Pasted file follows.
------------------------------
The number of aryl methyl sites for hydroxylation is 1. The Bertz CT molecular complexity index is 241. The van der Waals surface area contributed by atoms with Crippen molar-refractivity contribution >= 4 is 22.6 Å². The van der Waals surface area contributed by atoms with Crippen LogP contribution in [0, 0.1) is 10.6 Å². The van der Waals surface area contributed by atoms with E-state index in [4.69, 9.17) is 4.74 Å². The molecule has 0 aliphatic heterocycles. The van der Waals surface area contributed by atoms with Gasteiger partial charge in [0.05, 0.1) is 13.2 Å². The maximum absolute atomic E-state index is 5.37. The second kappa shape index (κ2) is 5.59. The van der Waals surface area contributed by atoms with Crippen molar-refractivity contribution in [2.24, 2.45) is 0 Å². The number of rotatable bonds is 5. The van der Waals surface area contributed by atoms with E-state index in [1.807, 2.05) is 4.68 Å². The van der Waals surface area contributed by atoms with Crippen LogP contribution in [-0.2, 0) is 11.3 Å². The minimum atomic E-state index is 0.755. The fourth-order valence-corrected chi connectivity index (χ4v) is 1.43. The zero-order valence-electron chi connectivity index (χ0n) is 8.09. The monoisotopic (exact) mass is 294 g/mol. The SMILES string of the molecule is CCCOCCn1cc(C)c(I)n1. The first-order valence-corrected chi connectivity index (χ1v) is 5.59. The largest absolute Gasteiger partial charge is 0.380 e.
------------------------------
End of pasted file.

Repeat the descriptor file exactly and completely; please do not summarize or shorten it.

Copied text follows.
The number of aryl methyl sites for hydroxylation is 1. The Bertz CT molecular complexity index is 241. The van der Waals surface area contributed by atoms with Crippen molar-refractivity contribution >= 4 is 22.6 Å². The van der Waals surface area contributed by atoms with Crippen LogP contribution in [0, 0.1) is 10.6 Å². The van der Waals surface area contributed by atoms with E-state index in [4.69, 9.17) is 4.74 Å². The molecule has 0 aliphatic heterocycles. The van der Waals surface area contributed by atoms with Gasteiger partial charge in [0.05, 0.1) is 13.2 Å². The maximum absolute atomic E-state index is 5.37. The second kappa shape index (κ2) is 5.59. The van der Waals surface area contributed by atoms with Crippen molar-refractivity contribution in [2.24, 2.45) is 0 Å². The number of rotatable bonds is 5. The van der Waals surface area contributed by atoms with E-state index in [1.807, 2.05) is 4.68 Å². The van der Waals surface area contributed by atoms with Crippen LogP contribution in [-0.2, 0) is 11.3 Å². The minimum atomic E-state index is 0.755. The fourth-order valence-corrected chi connectivity index (χ4v) is 1.43. The zero-order valence-electron chi connectivity index (χ0n) is 8.09. The monoisotopic (exact) mass is 294 g/mol. The SMILES string of the molecule is CCCOCCn1cc(C)c(I)n1. The first-order valence-corrected chi connectivity index (χ1v) is 5.59. The largest absolute Gasteiger partial charge is 0.380 e.